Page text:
This morning it was about 25° when we left the shelter. It was a real joy putting on boots that had frozen solid overnight. I slept with my water filter so that it wouldn’t freeze and become worthless. We had a short 3.6 mile trip today to Dick’s Ck. Gap where we were picked up by a shuttle driver for the Budget Inn in Hiawassee, GA. We’re staying here for the next two nights because the temperatures are supposed to drop into the low teens. I haven’t looked much farther out, but I expect we’ll have some snow in the coming week. Yay. We are sharing a room the next two nights with a hiker from Winnepeg named Travis.
We had supper tonight at an all-you-can-eat buffet called Daniels Steak House. It was really good- salad bar, fried chicken (and chicken livers), and Salisbury steak, mashed potatoes, and Lima beans! Yummm. Unfortunately, Gavin, who usually picks at his food and isn’t accustomed to eating large meals, ate too much, too fast, and wound up with a stomachache. There were 8-10 other hikers at our table and while Gavin was in the restroom nursing his stomach, they were all amazed at how well he is doing on the hike. They couldn’t stop going on about how well he is hiking, fitting in, and making friends. They are all in awe that he is able to make this trip as a 13-year-old. It made me really proud to be his dad!
I’m going to close by revisiting a tired subject, that of trail names. If you’ve kept up with our posts, you know I’ve been toying with two trail names, Next Step and Aftermath. Funny story: I met a girl on the trail the other day and told her I was waffling between two names, but she misunderstood. She thought I said my trail name is Waffle. Needless to say, it is now. The good thing is, though, that when I explain my name, I can tell the stories of both the trail names I set out with. Gavin was first called Hawk by So Far, So Good, but after we met another Hawk who is planning to yo-yo the trail (Springer to Katahdin, and back), he picked up Hawkeye because of his ability see things that others miss.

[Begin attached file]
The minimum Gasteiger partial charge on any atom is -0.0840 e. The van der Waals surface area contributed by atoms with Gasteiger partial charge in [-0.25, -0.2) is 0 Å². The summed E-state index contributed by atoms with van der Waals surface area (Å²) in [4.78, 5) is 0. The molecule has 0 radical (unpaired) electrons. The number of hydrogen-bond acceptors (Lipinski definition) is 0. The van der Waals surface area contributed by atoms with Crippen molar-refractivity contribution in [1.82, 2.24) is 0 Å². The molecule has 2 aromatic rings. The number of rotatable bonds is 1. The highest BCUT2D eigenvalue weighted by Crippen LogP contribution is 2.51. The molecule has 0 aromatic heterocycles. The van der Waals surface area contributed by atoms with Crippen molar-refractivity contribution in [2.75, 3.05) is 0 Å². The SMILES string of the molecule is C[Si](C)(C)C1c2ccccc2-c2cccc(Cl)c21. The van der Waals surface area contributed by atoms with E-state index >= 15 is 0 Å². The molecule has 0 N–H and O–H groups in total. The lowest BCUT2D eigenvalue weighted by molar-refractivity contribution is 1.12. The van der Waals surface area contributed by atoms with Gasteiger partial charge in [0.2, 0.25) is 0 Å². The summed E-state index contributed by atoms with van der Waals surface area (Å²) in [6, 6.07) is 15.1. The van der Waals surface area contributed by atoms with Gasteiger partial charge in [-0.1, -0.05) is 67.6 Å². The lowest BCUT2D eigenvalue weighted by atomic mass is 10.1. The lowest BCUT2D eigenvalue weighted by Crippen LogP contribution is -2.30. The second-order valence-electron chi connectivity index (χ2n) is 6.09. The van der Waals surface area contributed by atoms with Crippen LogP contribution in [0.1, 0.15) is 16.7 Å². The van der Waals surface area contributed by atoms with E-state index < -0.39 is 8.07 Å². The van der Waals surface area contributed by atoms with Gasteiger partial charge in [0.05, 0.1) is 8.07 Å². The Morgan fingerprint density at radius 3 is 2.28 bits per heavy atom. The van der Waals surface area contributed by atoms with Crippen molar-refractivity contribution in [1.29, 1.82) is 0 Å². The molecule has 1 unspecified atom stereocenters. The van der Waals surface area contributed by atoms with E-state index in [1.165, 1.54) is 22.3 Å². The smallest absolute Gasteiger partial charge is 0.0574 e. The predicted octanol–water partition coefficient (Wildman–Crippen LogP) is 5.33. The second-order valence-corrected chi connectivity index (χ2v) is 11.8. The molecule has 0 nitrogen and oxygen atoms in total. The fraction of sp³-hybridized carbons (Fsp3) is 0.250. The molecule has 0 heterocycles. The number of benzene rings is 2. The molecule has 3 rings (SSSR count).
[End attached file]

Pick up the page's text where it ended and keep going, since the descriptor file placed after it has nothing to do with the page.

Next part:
I think the thing I’ve enjoyed most so far about the trail is meeting complete strangers and becoming instant friends. We’re all out in the woods walking the same miles, through the same rain, uphills, and downhills, so we have a shared experience. Hanging around the shelter the past two or three nights has given us a chance to make new friends, and we’ll be hiking around each other for the near future until the younger group get their trail legs more quickly than me and start hiking longer days. By that time, though, others will catch up to us, so there will never be a shortage of folks to meet and socialize with. At some point, we’ll fall into a group that has a similar pace and we’ll form a trail family. That will be really cool.
Thanks for following our posts. I’m doing the best I can to get some videos out, but the WiFi in our hotel isn’t strong enough for me to post. I’ll keep trying. Blogging and blogging on the trail has turned out to be harder than I expected because by the time we reach camp, all we want to do is eat and go to bed. I am also not flexible enough to sit cross-legged and type. I really need a chair and flat surface to write, and so far, the picnic tables at the shelters have been too wet to do that on. I’ll try to do better.
Again, thanks for following our journey. I am trying to respond personally to comments, but the same eat/sleep routine gets in the way of that as well. Please do keep sending them, though. It is very encouraging to hear from friends and strangers who wish us well. Prayers are appreciated as well, especially for the uphills that I’m struggling with so. I guess I need to just keep taking the Next Step.